‘Green Heaven’ in the House of Lords

Green peer Natalie Bennett told the House of Lords that she was in ‘Green Heaven’ as peers debated housing insulation, green spaces and more. She discusses her thoughts at hearing what ‘the Green Party have been banging on about for the last decade and much longer’ coming from all sides of the chamber. 


House of Lords chamber
Natalie Bennett

In a rare day in the House of Lords, I told my fellow members that I felt that I was in ‘Green Heaven’. We were debating a key group of amendments to the Levelling Up Bill addressing the quality of housing, with a particular focus on energy efficiency and the design of neighbourhoods – including planning for active transport and access to healthy green spaces, and the net carbon impact of buildings.

From all sides of the chamber, including the Conservative back and front benches, I was hearing, as I said, ‘what I and the Green Party have been banging on about for the last decade and much longer’. Greens lead and others, eventually, follow.

I was looking back at an interview I did with Red Pepper just after I was elected as Green leader in 2012, talking about how people were being left in cold homes, mourning the hideous level of the UK’s excess winter deaths. That issue of the health impact of poor housing was picked up by Labour’s Lord Hunt of Kings Heath who talked about the way our society is slipping down the international league tables in life expectancy, with the poorest suffering the worst.

Green policy for decades has said that environmental and social justice are indivisible. By environment, we mean the physical built environment as well as the natural world, and that reflected what peer after peer said in this debate. They implicitly – or in the case of Liberal Democrat Lord Stunnell explicitly – reflected the Green approach that stressing ‘the economy’ should work for people and planet, rather than people working for the economy and that chasing GDP growth is not working.

In the House of Lords, only four peers can sign each amendment, so there were no Green names on these amendments; the fact that we’ve won so many of these arguments meant we did not need to be in ‘the four’, and the pressure on the Government to take action was strengthened by the breadth of support. 

Leading the way was crossbencher (non-party) peer Lord Crisp, a champion of building standards, particularly campaigning against the dreadful quality of so many ‘permitted development’ conversions of office blocks and other buildings into housing. That’s through his Healthy Homes private members’ bill and every other opportunity (I offered Green support for that bill last year). 

Conservative Lord Bourne of Aberystwyth was impossible to argue with: “Homes with good insulation, a heat pump and solar panels will pay 60 per cent of the average UK energy bill. That is a considerable achievement and something that we should be looking to do.”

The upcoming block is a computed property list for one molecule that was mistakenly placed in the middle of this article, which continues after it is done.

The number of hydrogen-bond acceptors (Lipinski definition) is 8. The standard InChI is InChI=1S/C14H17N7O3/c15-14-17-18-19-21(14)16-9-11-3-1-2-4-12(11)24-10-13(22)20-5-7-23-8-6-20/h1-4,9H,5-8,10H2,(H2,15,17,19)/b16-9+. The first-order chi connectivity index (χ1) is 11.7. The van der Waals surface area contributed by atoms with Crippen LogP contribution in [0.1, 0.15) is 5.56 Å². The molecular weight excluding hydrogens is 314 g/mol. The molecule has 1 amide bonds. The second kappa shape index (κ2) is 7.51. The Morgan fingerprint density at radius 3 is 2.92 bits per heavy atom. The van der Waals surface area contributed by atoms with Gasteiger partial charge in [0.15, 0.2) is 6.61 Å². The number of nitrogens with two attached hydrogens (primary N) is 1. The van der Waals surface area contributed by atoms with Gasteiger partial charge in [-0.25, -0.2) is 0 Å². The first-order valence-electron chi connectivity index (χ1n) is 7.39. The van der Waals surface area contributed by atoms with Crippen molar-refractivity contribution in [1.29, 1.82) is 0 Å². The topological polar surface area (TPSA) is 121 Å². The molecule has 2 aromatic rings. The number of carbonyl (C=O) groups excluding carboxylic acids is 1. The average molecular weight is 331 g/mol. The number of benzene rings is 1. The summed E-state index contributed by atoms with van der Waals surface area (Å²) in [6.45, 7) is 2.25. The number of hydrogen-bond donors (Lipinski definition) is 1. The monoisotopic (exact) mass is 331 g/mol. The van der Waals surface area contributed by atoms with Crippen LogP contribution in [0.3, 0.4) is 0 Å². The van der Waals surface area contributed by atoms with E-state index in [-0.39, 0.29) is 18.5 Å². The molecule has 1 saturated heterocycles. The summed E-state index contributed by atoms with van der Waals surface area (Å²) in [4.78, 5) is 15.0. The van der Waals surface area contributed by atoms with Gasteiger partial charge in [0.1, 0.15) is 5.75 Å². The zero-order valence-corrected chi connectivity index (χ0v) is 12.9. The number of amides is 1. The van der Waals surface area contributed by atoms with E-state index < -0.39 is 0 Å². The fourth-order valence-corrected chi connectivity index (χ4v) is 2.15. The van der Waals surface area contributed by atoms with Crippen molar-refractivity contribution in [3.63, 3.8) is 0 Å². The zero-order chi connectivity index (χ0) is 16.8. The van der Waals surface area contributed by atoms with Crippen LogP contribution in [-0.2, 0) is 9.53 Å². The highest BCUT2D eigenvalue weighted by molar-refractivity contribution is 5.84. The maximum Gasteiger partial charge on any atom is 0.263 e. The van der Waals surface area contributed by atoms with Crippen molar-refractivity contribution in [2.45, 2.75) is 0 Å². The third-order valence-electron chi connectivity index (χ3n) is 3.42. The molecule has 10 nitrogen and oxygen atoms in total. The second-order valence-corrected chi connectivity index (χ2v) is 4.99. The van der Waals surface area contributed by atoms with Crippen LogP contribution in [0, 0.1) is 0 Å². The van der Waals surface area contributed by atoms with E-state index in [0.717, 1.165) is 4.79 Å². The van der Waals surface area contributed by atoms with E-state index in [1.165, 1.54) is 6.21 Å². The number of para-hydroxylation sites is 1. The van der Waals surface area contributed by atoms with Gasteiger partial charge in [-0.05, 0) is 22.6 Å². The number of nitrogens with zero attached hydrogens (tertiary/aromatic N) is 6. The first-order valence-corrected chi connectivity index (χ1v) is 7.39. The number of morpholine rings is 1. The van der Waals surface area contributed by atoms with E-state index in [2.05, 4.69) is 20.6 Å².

Former Tory Secretary of State Lord Lansley: “We should be increasingly looking at greenhouse gas emissions in total, at a circular economy and the reuse and recycling of materials, including in the demolition of buildings or the repurposing of buildings.” 

Liberal Democrat Lord Foster of Bath referred to the importance of access to nature. I suggested, following Green policy, that we write that into law and say that every child has that right.

But as well as celebrating the broad spread of Green ideas in the debate, I had to point out some hard truths. Both of the largest parties, at the centre of national media coverage, are currently waging a political duel about who can offer more growth. We don’t hear their leaders prioritising creating a healthy society, despite what some of their members were saying in the House of Lords. 

The other awkward truth is who is now delivering the vast majority of new homes, the structures that immediately need to be retrofitted to be even basically liveable and healthy. Who is building these homes in places where there is no public transport and no provision for active transport?

We have a handful of mass housebuilders who are driven by profit. It is the legal responsibility of the directors to maximise profit, which is why we need government controls – and to move towards a housing system that aims for secure, affordable homes for all, so our society works for people and planet and does not keep being milked for profit at the cost of the rest of us. 

These issues come up regularly in the House of Lords, where we’re seeing support for Green positions from all corners of the House. Next up is the Energy Bill. Green MP Caroline Lucas is at the forefront of a big drive for solar panels on every suitable new home. Why on earth not?

We need to join all this up and make it happen: this is our responsibility to the people of today for the climate and our responsibility to the people of the future.